The rise of machines: Timeline of the evolution of Artificial Intelligence – First, what is the big fuss really? – Economic Times

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  • July 27, 2020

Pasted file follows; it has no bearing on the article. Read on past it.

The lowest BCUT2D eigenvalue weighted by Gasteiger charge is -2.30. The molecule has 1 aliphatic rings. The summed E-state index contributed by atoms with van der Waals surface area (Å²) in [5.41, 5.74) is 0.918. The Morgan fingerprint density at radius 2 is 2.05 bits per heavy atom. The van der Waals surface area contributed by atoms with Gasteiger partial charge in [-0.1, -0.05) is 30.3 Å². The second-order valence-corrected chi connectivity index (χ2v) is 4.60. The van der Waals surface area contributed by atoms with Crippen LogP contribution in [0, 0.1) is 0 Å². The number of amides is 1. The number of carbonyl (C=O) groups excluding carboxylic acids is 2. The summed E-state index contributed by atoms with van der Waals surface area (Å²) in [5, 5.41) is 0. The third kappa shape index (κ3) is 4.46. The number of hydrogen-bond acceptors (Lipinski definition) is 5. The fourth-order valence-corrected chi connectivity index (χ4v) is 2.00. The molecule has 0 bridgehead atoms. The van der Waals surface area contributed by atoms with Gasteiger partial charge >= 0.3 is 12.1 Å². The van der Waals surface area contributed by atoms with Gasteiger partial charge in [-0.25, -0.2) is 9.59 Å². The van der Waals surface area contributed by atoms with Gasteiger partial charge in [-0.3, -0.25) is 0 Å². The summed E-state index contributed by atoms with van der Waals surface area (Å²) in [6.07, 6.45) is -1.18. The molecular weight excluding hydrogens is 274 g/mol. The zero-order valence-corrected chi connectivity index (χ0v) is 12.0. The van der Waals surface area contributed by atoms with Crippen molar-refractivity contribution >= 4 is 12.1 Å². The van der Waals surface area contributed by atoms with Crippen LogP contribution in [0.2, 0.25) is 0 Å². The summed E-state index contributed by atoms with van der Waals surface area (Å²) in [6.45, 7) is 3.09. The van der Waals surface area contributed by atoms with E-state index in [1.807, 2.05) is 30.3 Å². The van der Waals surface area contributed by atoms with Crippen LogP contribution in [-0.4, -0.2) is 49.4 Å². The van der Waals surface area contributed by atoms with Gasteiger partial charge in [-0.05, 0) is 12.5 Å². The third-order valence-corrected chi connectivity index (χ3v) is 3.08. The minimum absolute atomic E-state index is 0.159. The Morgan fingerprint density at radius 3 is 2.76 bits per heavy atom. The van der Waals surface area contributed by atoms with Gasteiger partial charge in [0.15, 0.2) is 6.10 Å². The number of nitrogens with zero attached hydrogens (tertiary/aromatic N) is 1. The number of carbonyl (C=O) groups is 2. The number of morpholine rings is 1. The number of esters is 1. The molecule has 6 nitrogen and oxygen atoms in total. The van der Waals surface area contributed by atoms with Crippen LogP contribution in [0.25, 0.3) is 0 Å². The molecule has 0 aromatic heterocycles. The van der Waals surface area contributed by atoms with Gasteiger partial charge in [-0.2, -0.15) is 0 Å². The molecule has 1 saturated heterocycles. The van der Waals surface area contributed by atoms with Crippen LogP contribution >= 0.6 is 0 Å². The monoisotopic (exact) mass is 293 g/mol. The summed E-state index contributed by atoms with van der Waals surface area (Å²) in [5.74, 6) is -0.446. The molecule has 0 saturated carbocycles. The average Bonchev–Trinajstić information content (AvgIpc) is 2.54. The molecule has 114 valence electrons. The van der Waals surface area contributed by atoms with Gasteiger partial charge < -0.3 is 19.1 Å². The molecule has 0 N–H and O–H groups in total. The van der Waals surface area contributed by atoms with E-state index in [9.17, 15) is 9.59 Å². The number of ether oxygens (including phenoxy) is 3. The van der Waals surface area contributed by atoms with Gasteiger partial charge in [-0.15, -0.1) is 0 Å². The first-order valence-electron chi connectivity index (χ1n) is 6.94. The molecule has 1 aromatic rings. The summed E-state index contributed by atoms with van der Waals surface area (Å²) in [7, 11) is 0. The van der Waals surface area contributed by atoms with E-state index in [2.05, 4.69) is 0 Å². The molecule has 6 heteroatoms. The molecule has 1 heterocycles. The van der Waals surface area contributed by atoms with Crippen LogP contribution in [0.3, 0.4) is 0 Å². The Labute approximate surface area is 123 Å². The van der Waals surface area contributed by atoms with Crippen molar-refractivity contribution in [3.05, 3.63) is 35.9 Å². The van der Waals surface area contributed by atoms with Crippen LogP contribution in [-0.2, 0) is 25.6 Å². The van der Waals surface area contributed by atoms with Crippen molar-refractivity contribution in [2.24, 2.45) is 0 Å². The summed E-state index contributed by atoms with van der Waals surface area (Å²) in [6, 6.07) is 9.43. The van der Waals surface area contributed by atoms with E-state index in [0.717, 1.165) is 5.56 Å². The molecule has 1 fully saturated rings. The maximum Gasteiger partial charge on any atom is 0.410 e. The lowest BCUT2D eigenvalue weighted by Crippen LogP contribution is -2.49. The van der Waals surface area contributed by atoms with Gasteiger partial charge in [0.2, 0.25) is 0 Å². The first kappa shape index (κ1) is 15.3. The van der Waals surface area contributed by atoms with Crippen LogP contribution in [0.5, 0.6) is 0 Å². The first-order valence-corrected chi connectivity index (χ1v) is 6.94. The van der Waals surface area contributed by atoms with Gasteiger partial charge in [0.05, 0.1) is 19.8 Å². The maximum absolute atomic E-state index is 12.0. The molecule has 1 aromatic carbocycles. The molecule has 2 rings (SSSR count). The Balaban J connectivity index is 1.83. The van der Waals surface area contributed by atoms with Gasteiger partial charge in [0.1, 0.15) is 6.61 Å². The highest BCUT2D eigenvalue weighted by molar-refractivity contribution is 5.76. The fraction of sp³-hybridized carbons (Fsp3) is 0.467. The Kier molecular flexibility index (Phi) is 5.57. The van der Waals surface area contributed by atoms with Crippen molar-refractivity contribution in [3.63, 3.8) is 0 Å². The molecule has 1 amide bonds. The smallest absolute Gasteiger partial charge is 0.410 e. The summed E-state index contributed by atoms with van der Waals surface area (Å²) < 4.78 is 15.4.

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ET Bureau|27 Jul 2020, 04:42 PM IST1/7​First, what is the big fuss really?In July, San Francisco-based OpenAI stunned everyone with the capabilities of its AI language model, the GPT-3. The text generator can pen fiction, compose poetry and write business memos — all without any human intervention. Simply put, it is being seen as a tool that brings machines a wee bit closer to mimicking human intelligence. A look at how AI has come this far.The GPT-3, or Generative Pre-training Transformer 3, can use half a sentence as input and type out the rest correctly. It doesn’t stop at that. The text predictor can then type out a whole para, or a book, that make logical sense. The GPT-3, however, lacks the ability to reason abstractly. It is at a loss when faced with new ideas.Getty Images2/7​So it is just a glorified letter writer?Even though GPT-3 is in the beta stage, it can code in any language, design websites and even prescribe medication. An earlier version called GPT-2 that was released in 2019 had 1.5 billion parameters. This one has 175 billion. It can ingest everything available on the internet to achieve its task.Man & Machine MergeAI-driven advancements will see machines mimicking humans and getting better than humans in some tasks. Futurists like Ray Kurzweil say robots will achieve “singularity” — that point when machines become smarter than human beings. This will lead to the development of Artificial General Intelligence (another term for human level intelligence). Kurzweil is betting on machines matching human intelligence by 2029.Getty Images3/7​1637: I Think, Therefore I AmLong before even computers emerged, philosopher Rene Descartes had in the 17th century pondered over the possibility of machines thinking and making decisions. He concluded humans are superior because they can think. Cogito, ergo sum or I think, therefore I am. However, he said, machines could perform a specific task or a set of machines could come together to perform a task. Today, the former is called specific AI and the latter is called general AI.1950s: Dartmouth Conference & Modern AIBritish mathematician Alan Turing is considered a pioneer in AI. He came up with the idea of building machines that could think. The Turing test that he developed in 1950 is still used to determine whether a computer is capable of thinking or not. Later, Dartmouth College professor John McCarthy coined the term artificial intelligence to define this ability, at a conference in 1956. The Dartmouth Conference laid down the framework for academic exploration and the development of “thinking machines”Getty Images4/7​1966: ELIZA is HereEliza, a natural language processing computer, was the first chatbot. Developed at MIT’s Artificial Intelligence Lab, it is a direct ancestor of the Siri, Alexa and other digital assistants. Eliza could not talk like Alexa but communicated via text and was not capable of learning from human conversations. Yet, she paved the way to break down the communications barrier between humans and machines.1990s: Internet, the Fuel for AIIn 1991, Tim Berners Lee put the world’s first website online and published how HTTP or hypertext transfer protocol worked. That ushered in the world wide web. Even before that, some computers were connected to share data. But WWW made it easier for anyone to plug into what we call the internet. Data generated by users is fuel for AI.Agencies5/7​1997: Deep Blue Beats HumanIBM’s Deep Blue computer defeating chess champ Garry Kasparov was a watershed moment for AI. Deep Blue, which researchers started developing from the 1950s, leveraged the increased capacity for raw computing power and applied it to chess to beat Kasparov. Computers soon became better at activities in which humans were so far unbeatable.2011: Watson’s VictoryIBM’s computer engine Watson played against humans on the TV game show Jeopardy!, a quiz competition. Watson went home with the $1 million award. This again reinforced the proposition that machines can win games where moves can be described mathematically.Agencies6/7​2012: Machines Spot CatsResearchers at Stanford and Google tried to accelerate the pace of AI development by training machines to recognise pictures of different cats. They were able to create a network with about one billion connections, calling it a big step towards building an “artificial brain”. Of course, a lot more research is required as the human brain has 86 billion neurons joined by a network of around 10 trillion connectors.2016: AlphaGo’s Charge: AlphaGo, created by Google subsidiary Deep Mind defeated world Go champion Lee Sodol. The game was considered to be the most challenging classical game for artificial intelligence because of its complexity. Did you know, there are over 100,000 possible opening moves in Go. Chess has 400.2018: Self-Driving Cars: The year marked a significant milestone in machines doing complex human tasks like driving. Google spinoff Waymo runs a self-driving taxi service in Phoenix, Arizona. Users can request a pick up via an app and get driven around a technology that combines computers, sensors, cameras and AI.Agencies7/7​AI in the next 15 yearsBetween 70% and 90% of all initial customer interactions are likely to be conducted or managed by AI.Product development in a range of sectors, from fashion items and consumer goods to manufacturing equipment, could increasingly be undertaken and tested by AI.Individuals will be able to define and design the personalised products and services they require in sectors ranging from travel, banking, savings and insurance.Autonomous vehicles will start appearing in many cities across the world.Crypto tokens may be accepted alongside fiat currencies as we move towards a single global medium of exchange.AI is likely to penetrate every commercial sector.Self-aware and self-replicating software systems and robots will emerge.There is a possibility of achieving Artificial General Intelligence (human-level intelligence).(Sources:, Wired, Medium, Images